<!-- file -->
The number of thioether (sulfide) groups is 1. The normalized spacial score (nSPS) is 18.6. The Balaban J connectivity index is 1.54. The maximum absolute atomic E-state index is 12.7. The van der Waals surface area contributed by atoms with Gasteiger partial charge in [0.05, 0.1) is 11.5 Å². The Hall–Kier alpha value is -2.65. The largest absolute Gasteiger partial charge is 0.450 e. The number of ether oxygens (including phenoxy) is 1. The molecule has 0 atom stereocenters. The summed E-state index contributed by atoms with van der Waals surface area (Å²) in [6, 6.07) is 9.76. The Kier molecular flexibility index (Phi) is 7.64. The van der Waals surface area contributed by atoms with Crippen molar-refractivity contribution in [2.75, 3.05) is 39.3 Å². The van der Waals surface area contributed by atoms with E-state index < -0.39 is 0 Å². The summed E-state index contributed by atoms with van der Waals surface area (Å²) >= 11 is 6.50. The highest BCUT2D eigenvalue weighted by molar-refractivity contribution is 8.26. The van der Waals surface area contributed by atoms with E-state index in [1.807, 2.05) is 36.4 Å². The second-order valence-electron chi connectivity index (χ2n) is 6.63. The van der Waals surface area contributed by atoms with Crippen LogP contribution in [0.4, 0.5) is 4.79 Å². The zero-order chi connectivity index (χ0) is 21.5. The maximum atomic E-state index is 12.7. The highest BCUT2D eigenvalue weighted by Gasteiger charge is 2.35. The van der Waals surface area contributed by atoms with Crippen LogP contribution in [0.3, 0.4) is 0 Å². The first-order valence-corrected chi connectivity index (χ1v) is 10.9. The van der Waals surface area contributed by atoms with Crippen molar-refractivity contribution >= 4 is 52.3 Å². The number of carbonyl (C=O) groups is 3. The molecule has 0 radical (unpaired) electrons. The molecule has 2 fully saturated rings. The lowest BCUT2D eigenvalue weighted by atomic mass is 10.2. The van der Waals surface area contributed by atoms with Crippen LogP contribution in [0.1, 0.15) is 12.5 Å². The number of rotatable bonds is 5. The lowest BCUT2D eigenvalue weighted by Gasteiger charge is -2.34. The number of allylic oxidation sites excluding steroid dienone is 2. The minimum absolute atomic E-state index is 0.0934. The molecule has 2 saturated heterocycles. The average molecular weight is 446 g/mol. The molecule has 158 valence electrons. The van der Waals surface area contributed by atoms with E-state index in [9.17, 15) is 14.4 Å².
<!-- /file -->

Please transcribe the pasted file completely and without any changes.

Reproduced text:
The number of thioether (sulfide) groups is 1. The normalized spacial score (nSPS) is 18.6. The Balaban J connectivity index is 1.54. The maximum absolute atomic E-state index is 12.7. The van der Waals surface area contributed by atoms with Gasteiger partial charge in [0.05, 0.1) is 11.5 Å². The Hall–Kier alpha value is -2.65. The largest absolute Gasteiger partial charge is 0.450 e. The number of ether oxygens (including phenoxy) is 1. The molecule has 0 atom stereocenters. The summed E-state index contributed by atoms with van der Waals surface area (Å²) in [6, 6.07) is 9.76. The Kier molecular flexibility index (Phi) is 7.64. The van der Waals surface area contributed by atoms with Crippen molar-refractivity contribution in [2.75, 3.05) is 39.3 Å². The van der Waals surface area contributed by atoms with E-state index < -0.39 is 0 Å². The summed E-state index contributed by atoms with van der Waals surface area (Å²) >= 11 is 6.50. The highest BCUT2D eigenvalue weighted by molar-refractivity contribution is 8.26. The van der Waals surface area contributed by atoms with E-state index in [1.807, 2.05) is 36.4 Å². The second-order valence-electron chi connectivity index (χ2n) is 6.63. The van der Waals surface area contributed by atoms with Crippen LogP contribution in [0.4, 0.5) is 4.79 Å². The zero-order chi connectivity index (χ0) is 21.5. The maximum atomic E-state index is 12.7. The highest BCUT2D eigenvalue weighted by Gasteiger charge is 2.35. The van der Waals surface area contributed by atoms with Crippen LogP contribution in [0.3, 0.4) is 0 Å². The first-order valence-corrected chi connectivity index (χ1v) is 10.9. The van der Waals surface area contributed by atoms with Crippen molar-refractivity contribution >= 4 is 52.3 Å². The number of carbonyl (C=O) groups is 3. The molecule has 0 radical (unpaired) electrons. The molecule has 2 fully saturated rings. The lowest BCUT2D eigenvalue weighted by atomic mass is 10.2. The van der Waals surface area contributed by atoms with Crippen LogP contribution in [0.1, 0.15) is 12.5 Å². The number of rotatable bonds is 5. The lowest BCUT2D eigenvalue weighted by Gasteiger charge is -2.34. The number of allylic oxidation sites excluding steroid dienone is 2. The minimum absolute atomic E-state index is 0.0934. The molecule has 2 saturated heterocycles. The average molecular weight is 446 g/mol. The molecule has 158 valence electrons. The van der Waals surface area contributed by atoms with E-state index in [9.17, 15) is 14.4 Å².